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 Take a few minutes to look over your notes if you need to take/retake yesterday’s Quiz › Use the resources on Moodle to help you study › We will do a.

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Presentation on theme: " Take a few minutes to look over your notes if you need to take/retake yesterday’s Quiz › Use the resources on Moodle to help you study › We will do a."— Presentation transcript:

1  Take a few minutes to look over your notes if you need to take/retake yesterday’s Quiz › Use the resources on Moodle to help you study › We will do a practice tax calculation problem together in a few minutes

2  Personal Finance Test › Next Wednesday (March 13 th ) › Quiz on 3 sections of notes 1.Financial Planning 2.Budgeting 3.Payroll Deductions (including tax calculations) 4.Credit 5.Checking

3  What is some information, or advice, you have heard about credit cards? › Log into Moodle and complete the “Credit Card Attitude Survey”  Save when you finish

4  Credit - means someone is willing to loan you money in exchange for your promise to repay it, usually with interest. It is a contractual agreement › Interest - is the amount you pay extra for the convenience of using someone else’s money.  It is a privilege – it can be damaged or taken away… but if used wisely, can be of great benefit to the borrower  It is something that can have a great impact on your financial future

5  Please go to Moodle and make a decision on the choice question › Let’s see the results

6  Do some research on the positives of credit (if you will use credit cards in the future) OR the negatives of credit (if you chose NOT to use credit cards in the future)  Get with a partner who is taking the same side you are  Write a one paragraph “defense” on your side of the issue (you must include at least 3 GOOD reasons in your defense) › Keep track of the websites you use

7  Credit Card › Issued by banks, credit unions, stores, and/or gas stations › Has “ Revolving Credit ” – you can charge and pay anytime › No Payoff deadline and varied monthly payments › Has the highest interest rate

8  Installment Loan › Typically used for large purchases (ex. car, appliance) › Has set monthly payments and has a payoff deadline › Lower interest rate

9  Mortgage › Used specifically to purchase a home (usually) › Monthly payments are set and loan is repaid between years › Even lower interest rate (tax break on interest paid)

10  Student Loan › Used for tuition and other college expenses › Usually has a grace period › Set monthly payment and payoff deadline › Has one of the lowest interest rates (tax break paid on interest)

11  Good for buying purchases you could not afford if you had to pay in one lump sum (car, college, house, etc)  Good for emergencies  Credit Card incentives  Don’t have to carry so much cash – could be safer  Builds credit – your credit score tells others your responsibility in paying bills

12  Temptation to overspend  Hard to keep track of what you buy  Ties up future income  Can accumulate debt by overspending, paying late fees and/or interest payments › Debt is hard on your family and your reputation

13 1. Retail – also known as co-branded cards ; these are store cards like Macy’s, GAP, etc. These have the highest interest rates 2. Bank Cards – Issued by a bank; examples include MasterCard, Visa, Discover, American Express 3. Reward cards – offer perks such as airline miles, a percentage back on merchandise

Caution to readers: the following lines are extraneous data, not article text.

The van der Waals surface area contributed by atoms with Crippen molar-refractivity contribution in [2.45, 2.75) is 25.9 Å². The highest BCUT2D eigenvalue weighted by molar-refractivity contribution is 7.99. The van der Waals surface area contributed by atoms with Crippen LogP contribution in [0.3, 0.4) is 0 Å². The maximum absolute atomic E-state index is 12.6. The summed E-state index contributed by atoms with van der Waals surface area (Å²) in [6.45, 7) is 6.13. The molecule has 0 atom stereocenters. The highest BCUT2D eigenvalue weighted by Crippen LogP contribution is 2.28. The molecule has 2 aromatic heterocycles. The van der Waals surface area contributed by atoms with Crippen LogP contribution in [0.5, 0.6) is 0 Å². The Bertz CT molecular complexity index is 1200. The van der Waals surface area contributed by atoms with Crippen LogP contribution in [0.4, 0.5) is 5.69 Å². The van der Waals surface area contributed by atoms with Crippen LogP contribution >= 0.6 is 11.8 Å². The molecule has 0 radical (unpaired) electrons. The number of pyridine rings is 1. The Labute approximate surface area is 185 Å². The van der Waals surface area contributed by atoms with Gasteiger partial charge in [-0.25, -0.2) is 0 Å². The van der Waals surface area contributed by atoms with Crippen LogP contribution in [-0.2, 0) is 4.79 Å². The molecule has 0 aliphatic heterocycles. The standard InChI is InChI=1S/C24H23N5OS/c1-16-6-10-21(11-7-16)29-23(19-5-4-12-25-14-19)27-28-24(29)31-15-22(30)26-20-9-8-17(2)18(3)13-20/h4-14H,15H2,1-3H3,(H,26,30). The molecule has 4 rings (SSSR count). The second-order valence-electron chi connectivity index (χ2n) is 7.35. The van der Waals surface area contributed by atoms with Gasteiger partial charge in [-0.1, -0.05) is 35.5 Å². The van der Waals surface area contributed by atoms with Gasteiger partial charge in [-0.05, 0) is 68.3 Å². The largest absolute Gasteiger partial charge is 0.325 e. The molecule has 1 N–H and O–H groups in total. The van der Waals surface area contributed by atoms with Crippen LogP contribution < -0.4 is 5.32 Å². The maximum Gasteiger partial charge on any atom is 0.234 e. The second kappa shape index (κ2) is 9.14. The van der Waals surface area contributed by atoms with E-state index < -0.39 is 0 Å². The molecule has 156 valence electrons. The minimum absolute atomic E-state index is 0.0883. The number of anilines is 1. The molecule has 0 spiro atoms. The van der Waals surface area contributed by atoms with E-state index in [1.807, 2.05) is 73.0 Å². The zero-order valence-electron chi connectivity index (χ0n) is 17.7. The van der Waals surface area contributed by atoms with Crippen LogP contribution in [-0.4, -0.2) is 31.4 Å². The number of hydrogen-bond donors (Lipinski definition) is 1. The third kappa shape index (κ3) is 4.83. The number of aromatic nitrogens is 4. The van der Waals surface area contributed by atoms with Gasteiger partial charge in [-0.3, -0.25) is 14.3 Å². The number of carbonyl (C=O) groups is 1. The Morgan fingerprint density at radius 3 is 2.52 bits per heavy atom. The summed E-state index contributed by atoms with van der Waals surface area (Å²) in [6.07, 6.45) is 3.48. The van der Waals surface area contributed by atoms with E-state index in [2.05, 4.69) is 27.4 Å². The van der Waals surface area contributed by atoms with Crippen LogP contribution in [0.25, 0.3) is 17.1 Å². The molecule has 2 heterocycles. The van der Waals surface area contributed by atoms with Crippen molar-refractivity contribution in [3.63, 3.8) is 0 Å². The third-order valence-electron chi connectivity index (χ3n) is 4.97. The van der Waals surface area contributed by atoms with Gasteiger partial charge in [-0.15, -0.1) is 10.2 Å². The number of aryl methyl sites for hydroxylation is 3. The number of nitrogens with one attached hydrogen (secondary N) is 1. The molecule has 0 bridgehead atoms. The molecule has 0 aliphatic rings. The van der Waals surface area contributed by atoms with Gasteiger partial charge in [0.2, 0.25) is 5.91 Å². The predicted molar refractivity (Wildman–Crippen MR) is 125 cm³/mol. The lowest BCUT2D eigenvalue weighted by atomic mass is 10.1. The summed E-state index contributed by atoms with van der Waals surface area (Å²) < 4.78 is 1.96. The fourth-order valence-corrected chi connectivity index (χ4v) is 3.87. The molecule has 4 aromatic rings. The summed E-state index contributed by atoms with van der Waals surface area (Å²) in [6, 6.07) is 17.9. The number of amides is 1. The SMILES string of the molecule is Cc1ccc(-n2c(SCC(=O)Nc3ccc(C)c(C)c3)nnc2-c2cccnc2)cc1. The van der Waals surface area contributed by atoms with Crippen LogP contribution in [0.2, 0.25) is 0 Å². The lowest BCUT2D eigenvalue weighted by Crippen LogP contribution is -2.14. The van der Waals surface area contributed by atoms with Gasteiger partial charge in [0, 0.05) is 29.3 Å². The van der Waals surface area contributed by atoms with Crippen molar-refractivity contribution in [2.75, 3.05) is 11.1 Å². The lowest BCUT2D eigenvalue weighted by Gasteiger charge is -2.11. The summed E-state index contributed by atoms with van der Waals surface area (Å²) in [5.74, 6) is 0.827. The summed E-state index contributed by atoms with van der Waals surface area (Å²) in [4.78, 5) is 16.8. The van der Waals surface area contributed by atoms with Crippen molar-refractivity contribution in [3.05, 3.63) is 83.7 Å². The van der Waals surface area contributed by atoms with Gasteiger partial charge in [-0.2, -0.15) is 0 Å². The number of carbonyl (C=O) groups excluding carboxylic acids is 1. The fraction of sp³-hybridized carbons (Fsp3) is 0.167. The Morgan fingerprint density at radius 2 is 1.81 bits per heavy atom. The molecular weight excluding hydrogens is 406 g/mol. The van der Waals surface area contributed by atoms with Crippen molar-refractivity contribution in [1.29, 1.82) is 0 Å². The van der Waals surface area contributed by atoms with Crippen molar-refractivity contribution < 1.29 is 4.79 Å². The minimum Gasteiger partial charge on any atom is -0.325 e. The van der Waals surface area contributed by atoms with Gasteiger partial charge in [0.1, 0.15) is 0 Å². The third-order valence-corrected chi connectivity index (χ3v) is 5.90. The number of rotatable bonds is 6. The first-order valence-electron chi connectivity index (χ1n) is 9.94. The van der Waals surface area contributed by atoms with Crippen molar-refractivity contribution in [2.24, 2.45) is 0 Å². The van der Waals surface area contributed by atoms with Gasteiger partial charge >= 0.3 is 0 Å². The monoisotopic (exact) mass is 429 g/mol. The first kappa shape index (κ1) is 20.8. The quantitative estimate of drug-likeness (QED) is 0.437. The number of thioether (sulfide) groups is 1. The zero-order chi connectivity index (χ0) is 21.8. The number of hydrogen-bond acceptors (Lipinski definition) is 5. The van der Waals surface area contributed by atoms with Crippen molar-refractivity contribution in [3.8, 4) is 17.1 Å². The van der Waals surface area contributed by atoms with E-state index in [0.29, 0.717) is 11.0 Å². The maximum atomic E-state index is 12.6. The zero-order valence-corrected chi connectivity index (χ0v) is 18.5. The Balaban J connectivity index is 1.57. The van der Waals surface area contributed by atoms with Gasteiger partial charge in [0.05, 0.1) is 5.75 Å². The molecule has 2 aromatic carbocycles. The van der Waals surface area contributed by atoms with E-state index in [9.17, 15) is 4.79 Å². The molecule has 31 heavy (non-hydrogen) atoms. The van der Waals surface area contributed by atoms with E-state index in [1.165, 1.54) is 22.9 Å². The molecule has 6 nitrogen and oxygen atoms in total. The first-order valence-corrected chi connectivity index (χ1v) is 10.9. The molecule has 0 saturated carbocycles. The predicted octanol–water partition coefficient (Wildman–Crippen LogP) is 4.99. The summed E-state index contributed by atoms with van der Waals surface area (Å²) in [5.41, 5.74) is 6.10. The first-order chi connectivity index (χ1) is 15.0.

14 4. Secured Card – The amount that can be charged is prepaid; deposit is held in a special savings account and only used at the request of the customer or when account is closed. › They use this deposit if you can’t pay your bill These are for students or those who have not established credit

15  Creditors target YOU!  You are constantly bombarded with credit card offers  People tend to forget that borrowed money still needs to be paid back › It’s easy to swipe a card!

16 Just starting out?  Get 1 credit card with a limit of $500-$1000  Pay it off (in full) every month  Borrow only what you can repay ON TIME – late fees and interest add up!  Read and understand any contract that you sign.  Remember that purchasing on credit is still something you must repay, do not get sucked into the trap of overspending.  Notify creditor if you cannot make payments.

17  Using Credit comes with a price! Always compare your options – read the fine print! 1. Annual Percentage Rate (APR) Tells you the cost of the loan per year, as a percentage of the amount borrowed Introductory APR - an annual percentage rate that changes after a specific period of time 2. Credit Limit – › The maximum amount of credit a lender will extend to a customer 3. Over-the-Limit Fee › Fee for spending more than your credit limit

18 4. Finance Charge › Represents the actual dollar cost of using credit to maintain a balance (interest payment in a $ amount) 5. Origination Fee – › Charge for setting up a loan (usually with mortgages) 6. Loan term – › The length of time you have to pay off the loan › Excludes credit cards 7. Annual Fee – › Usually charged by credit card companies – a yearly charge your pay for the privilege of using credit

19 8. Grace Period › The length of time you have before you start accumulating interest › Credit cards usually give you a day grace period › Student loans give you until 6 months after you graduate 9. Late Fee › Penalty for making a payment after the due date 10. Universal Default › They hike up your interest rate if you are late for one payment


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